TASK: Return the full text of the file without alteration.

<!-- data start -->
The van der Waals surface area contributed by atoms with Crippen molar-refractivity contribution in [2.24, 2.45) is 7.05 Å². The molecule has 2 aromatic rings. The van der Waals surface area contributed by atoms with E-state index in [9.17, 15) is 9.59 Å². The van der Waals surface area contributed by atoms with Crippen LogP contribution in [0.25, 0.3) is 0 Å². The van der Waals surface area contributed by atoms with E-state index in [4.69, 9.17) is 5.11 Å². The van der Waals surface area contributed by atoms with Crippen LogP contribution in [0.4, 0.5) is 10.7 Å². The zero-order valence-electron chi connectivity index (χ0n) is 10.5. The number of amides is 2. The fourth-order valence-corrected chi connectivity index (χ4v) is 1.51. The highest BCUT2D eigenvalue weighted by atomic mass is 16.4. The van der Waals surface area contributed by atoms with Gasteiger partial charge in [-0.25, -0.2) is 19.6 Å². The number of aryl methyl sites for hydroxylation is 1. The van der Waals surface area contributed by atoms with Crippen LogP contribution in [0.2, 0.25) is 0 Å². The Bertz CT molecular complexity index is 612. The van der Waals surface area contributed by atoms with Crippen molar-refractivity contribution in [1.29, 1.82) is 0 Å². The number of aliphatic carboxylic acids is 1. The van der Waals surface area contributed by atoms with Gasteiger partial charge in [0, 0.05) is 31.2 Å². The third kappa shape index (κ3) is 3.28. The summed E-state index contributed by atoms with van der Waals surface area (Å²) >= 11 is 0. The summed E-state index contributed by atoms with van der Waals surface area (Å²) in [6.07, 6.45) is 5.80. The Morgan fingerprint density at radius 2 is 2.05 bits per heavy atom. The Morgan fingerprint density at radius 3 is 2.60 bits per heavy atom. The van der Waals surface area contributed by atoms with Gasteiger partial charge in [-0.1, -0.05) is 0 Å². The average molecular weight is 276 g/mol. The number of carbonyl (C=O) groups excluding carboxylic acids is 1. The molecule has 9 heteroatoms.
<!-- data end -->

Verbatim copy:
The van der Waals surface area contributed by atoms with Crippen molar-refractivity contribution in [2.24, 2.45) is 7.05 Å². The molecule has 2 aromatic rings. The van der Waals surface area contributed by atoms with E-state index in [9.17, 15) is 9.59 Å². The van der Waals surface area contributed by atoms with Crippen LogP contribution in [0.25, 0.3) is 0 Å². The van der Waals surface area contributed by atoms with E-state index in [4.69, 9.17) is 5.11 Å². The van der Waals surface area contributed by atoms with Crippen LogP contribution in [0.4, 0.5) is 10.7 Å². The zero-order valence-electron chi connectivity index (χ0n) is 10.5. The number of amides is 2. The fourth-order valence-corrected chi connectivity index (χ4v) is 1.51. The highest BCUT2D eigenvalue weighted by atomic mass is 16.4. The van der Waals surface area contributed by atoms with Gasteiger partial charge in [-0.25, -0.2) is 19.6 Å². The number of aryl methyl sites for hydroxylation is 1. The van der Waals surface area contributed by atoms with Crippen LogP contribution in [0.2, 0.25) is 0 Å². The Bertz CT molecular complexity index is 612. The van der Waals surface area contributed by atoms with Crippen molar-refractivity contribution in [1.29, 1.82) is 0 Å². The number of aliphatic carboxylic acids is 1. The van der Waals surface area contributed by atoms with Gasteiger partial charge in [0, 0.05) is 31.2 Å². The third kappa shape index (κ3) is 3.28. The summed E-state index contributed by atoms with van der Waals surface area (Å²) >= 11 is 0. The summed E-state index contributed by atoms with van der Waals surface area (Å²) in [6.07, 6.45) is 5.80. The Morgan fingerprint density at radius 2 is 2.05 bits per heavy atom. The Morgan fingerprint density at radius 3 is 2.60 bits per heavy atom. The van der Waals surface area contributed by atoms with Gasteiger partial charge in [-0.1, -0.05) is 0 Å². The average molecular weight is 276 g/mol. The number of carbonyl (C=O) groups excluding carboxylic acids is 1. The molecule has 9 heteroatoms.